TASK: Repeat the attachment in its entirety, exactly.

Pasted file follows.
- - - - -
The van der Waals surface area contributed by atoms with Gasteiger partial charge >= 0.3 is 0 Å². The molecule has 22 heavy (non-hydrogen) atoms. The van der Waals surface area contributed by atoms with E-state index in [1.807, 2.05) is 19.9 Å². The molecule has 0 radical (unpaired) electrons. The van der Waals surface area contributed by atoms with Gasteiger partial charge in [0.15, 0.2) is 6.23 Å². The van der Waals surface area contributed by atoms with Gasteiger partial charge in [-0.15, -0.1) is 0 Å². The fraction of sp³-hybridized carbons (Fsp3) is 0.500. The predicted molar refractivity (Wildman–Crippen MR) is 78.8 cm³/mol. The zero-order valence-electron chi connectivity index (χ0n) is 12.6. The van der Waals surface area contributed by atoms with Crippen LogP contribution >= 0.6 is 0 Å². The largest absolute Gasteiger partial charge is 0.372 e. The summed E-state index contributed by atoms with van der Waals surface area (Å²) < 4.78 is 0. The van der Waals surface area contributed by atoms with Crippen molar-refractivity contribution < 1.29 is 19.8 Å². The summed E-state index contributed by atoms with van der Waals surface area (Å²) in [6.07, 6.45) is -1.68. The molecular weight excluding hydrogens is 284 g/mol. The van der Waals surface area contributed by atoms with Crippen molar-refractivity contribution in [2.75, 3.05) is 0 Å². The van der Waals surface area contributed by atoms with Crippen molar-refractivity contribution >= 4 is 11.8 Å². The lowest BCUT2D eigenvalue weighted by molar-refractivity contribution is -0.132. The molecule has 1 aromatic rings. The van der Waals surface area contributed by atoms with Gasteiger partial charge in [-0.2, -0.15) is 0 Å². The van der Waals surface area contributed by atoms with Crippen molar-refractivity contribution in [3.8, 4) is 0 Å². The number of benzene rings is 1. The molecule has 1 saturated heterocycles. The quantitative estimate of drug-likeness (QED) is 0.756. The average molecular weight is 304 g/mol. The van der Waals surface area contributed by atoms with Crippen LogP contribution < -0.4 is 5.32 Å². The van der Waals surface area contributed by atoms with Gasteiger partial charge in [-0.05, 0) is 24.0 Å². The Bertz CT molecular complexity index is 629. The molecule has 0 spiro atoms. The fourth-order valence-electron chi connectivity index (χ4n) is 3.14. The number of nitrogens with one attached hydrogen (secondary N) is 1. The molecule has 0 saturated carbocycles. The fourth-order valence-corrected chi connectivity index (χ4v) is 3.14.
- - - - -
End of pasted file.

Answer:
The van der Waals surface area contributed by atoms with Gasteiger partial charge >= 0.3 is 0 Å². The molecule has 22 heavy (non-hydrogen) atoms. The van der Waals surface area contributed by atoms with E-state index in [1.807, 2.05) is 19.9 Å². The molecule has 0 radical (unpaired) electrons. The van der Waals surface area contributed by atoms with Gasteiger partial charge in [0.15, 0.2) is 6.23 Å². The van der Waals surface area contributed by atoms with Gasteiger partial charge in [-0.15, -0.1) is 0 Å². The fraction of sp³-hybridized carbons (Fsp3) is 0.500. The predicted molar refractivity (Wildman–Crippen MR) is 78.8 cm³/mol. The zero-order valence-electron chi connectivity index (χ0n) is 12.6. The van der Waals surface area contributed by atoms with Crippen LogP contribution >= 0.6 is 0 Å². The largest absolute Gasteiger partial charge is 0.372 e. The summed E-state index contributed by atoms with van der Waals surface area (Å²) < 4.78 is 0. The van der Waals surface area contributed by atoms with Crippen molar-refractivity contribution < 1.29 is 19.8 Å². The summed E-state index contributed by atoms with van der Waals surface area (Å²) in [6.07, 6.45) is -1.68. The molecular weight excluding hydrogens is 284 g/mol. The van der Waals surface area contributed by atoms with Crippen molar-refractivity contribution in [2.75, 3.05) is 0 Å². The van der Waals surface area contributed by atoms with Crippen molar-refractivity contribution >= 4 is 11.8 Å². The lowest BCUT2D eigenvalue weighted by molar-refractivity contribution is -0.132. The molecule has 1 aromatic rings. The van der Waals surface area contributed by atoms with Gasteiger partial charge in [-0.2, -0.15) is 0 Å². The van der Waals surface area contributed by atoms with Crippen molar-refractivity contribution in [3.8, 4) is 0 Å². The number of benzene rings is 1. The molecule has 1 saturated heterocycles. The quantitative estimate of drug-likeness (QED) is 0.756. The average molecular weight is 304 g/mol. The van der Waals surface area contributed by atoms with Crippen LogP contribution < -0.4 is 5.32 Å². The van der Waals surface area contributed by atoms with Gasteiger partial charge in [-0.05, 0) is 24.0 Å². The Bertz CT molecular complexity index is 629. The molecule has 0 spiro atoms. The fourth-order valence-electron chi connectivity index (χ4n) is 3.14. The number of nitrogens with one attached hydrogen (secondary N) is 1. The molecule has 0 saturated carbocycles. The fourth-order valence-corrected chi connectivity index (χ4v) is 3.14.